The Modern Workplace: People Places and Technology | Workplace Optimisation: The Cultural Differences in the Asia-Pacific Region

Workplace Optimisation: The Cultural Differences in the Asia-Pacific Region

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Posted 01 December 2016 09:40:15 GMT | By Chris McPherson

Asia-Pacific businesses are under increasing pressure to boost workstation density, but is this really the best way to optimise your workspace and cut costs? According to a recent study conducted by CBRE: Space Utilization: The Next Frontier, Australia & New Zealand have the lowest office utilisation at 40%. Singapore follows with 38%, while China (including Hong Kong) has an average of just 27%.

As globalization leads to more interactions among the workplace, it is cruical  to understand how workplace cultures differ, download The Global Workplace  Infographic to learn more about your global teams.

The lower average of China (including Hong Kong) is not surprising: their working culture practice, known as “presenteeism”, is prevalent. This refers to the practice of working long hours and being seen in the office by the manager is essential for career progression.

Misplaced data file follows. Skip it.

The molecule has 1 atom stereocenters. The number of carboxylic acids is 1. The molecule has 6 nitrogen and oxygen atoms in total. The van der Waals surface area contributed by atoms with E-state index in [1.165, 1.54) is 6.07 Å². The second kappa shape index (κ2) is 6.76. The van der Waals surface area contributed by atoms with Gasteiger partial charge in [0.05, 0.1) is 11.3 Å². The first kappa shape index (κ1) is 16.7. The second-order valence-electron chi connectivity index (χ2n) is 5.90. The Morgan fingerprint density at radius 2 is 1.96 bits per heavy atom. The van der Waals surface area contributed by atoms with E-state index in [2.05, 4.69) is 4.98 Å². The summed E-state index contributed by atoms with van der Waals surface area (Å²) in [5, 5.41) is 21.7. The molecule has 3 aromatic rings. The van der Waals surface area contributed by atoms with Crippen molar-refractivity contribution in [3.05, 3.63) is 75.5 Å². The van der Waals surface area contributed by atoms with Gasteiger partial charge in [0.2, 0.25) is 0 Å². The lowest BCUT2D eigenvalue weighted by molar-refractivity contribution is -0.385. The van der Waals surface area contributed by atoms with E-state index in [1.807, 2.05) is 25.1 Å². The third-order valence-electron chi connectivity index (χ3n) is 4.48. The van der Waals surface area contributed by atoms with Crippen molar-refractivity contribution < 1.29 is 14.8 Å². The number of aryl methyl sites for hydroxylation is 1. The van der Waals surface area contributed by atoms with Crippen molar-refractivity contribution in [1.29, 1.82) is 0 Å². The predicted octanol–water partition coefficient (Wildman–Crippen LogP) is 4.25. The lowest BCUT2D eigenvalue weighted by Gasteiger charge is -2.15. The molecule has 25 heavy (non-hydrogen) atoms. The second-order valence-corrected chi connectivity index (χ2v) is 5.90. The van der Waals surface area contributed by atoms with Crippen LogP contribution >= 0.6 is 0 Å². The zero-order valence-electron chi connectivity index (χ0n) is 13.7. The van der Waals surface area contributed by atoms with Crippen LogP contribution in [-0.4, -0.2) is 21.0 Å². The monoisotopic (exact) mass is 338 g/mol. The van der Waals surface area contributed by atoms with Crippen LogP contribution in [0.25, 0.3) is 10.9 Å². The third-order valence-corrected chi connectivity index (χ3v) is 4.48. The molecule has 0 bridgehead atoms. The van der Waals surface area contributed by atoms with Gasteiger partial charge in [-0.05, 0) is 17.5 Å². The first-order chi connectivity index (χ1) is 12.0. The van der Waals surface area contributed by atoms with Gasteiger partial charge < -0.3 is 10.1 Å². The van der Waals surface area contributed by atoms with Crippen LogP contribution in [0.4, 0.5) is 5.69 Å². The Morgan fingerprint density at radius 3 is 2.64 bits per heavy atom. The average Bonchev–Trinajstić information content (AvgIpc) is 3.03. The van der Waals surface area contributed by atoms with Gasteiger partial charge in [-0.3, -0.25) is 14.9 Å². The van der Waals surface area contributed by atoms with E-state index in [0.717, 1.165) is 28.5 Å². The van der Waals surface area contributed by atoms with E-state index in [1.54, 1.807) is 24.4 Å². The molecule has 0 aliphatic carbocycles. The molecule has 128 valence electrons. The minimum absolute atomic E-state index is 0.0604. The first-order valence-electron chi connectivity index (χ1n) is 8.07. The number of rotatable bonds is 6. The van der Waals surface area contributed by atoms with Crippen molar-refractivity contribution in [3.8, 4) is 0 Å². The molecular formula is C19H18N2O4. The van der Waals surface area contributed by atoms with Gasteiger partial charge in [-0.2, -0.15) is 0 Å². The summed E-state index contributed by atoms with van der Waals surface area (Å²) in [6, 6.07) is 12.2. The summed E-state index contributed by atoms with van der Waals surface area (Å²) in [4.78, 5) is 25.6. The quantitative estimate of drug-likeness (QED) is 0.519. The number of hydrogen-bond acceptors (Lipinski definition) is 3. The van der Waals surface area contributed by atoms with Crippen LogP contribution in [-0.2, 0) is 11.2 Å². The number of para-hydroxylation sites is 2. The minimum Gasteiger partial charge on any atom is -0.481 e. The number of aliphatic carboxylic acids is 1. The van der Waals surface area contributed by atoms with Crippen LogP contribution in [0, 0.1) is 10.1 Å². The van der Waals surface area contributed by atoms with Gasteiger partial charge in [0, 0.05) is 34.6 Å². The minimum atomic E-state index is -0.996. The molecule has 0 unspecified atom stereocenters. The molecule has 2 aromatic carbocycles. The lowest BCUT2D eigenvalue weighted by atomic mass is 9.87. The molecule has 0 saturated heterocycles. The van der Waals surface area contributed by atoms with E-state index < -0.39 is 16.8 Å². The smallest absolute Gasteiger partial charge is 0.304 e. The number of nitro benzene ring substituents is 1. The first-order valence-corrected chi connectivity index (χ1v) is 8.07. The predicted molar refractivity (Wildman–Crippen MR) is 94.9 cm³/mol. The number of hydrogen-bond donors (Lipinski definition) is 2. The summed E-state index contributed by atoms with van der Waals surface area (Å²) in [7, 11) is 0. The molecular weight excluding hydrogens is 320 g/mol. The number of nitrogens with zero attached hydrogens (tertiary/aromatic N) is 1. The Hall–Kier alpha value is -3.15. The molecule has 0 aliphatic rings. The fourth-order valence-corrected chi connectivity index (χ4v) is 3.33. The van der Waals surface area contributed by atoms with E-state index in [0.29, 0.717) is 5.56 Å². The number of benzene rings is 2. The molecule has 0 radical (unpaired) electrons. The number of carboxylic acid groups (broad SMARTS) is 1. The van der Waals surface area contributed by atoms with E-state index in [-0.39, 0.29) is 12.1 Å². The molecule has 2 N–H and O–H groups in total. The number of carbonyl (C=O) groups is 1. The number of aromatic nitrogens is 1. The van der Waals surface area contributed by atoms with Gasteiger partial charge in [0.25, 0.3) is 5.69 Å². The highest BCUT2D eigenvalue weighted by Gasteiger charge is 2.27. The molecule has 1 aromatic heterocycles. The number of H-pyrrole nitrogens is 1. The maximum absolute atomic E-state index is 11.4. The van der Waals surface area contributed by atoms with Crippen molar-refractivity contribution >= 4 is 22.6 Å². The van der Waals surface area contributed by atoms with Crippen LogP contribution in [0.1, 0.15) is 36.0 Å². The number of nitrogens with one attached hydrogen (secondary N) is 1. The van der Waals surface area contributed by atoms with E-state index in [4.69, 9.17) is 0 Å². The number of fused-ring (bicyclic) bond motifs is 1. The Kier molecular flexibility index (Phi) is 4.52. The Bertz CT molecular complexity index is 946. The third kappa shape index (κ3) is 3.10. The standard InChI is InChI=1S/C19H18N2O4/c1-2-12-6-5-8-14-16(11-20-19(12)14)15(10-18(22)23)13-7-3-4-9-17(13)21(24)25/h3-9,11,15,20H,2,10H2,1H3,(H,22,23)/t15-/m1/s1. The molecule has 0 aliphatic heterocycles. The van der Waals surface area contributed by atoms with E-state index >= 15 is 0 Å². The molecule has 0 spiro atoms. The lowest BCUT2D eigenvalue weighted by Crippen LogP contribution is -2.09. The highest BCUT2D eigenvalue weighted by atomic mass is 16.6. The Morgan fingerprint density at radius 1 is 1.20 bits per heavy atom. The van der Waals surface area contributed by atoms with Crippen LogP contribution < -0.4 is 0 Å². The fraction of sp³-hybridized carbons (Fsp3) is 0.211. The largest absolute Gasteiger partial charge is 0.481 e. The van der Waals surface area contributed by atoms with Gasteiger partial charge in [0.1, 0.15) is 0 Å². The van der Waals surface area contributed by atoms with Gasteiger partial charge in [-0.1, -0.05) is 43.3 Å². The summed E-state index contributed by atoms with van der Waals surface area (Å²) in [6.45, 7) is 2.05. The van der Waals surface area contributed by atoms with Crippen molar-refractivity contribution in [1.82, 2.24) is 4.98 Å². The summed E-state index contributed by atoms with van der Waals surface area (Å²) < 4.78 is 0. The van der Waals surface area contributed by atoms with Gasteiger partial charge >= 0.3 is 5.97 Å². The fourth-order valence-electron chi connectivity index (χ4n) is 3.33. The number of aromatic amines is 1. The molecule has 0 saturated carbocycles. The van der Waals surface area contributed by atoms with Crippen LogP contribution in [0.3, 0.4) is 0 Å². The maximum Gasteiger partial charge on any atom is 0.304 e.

For Australia, New Zealand and Singapore, meeting room space is an issue. The average meeting room is designed to accommodate between 6 and 15 people, yet survey results show an average of only 3 people taking part in meetings in these countries, meaning space is severely under-utilised.

The survey clearly tells us that instead of simply condensing space, clever workspace utilisation gets better results. When implemented well, it can potentially save business expenditure and improve employee performance. Conversely, poorly planned and haphazardly executed space can be detrimental to a company, resulting in lower levels of productivity, performance and engagement, along with difficulties in employee morale.

How can you get started on optimising your workspace?

Firstly, you may want to consider gathering data that will help to achieve your most effective outcome. Ask yourself the following questions:

  • What kind of data will be most helpful?
  • How often do you want to capture information (intermittent or real time)?
  • What is your budget?
  • Are you researching to inform a business case for change; or is it for ongoing space management?

Once you’ve reviewed these points, you will need to find the most suitable tools and methods to gather the relevant data. For example, you can survey how many people use shared spaces with devices such as infra-red people trackers. If desk usage is one of your concerns, you can monitor levels with occupancy sensors.

Collating this data will enable you to make informed decisions about your new workplace optimisation strategy, including layout, technology and policies.

The Global Workplace, Different countries, different work cultures
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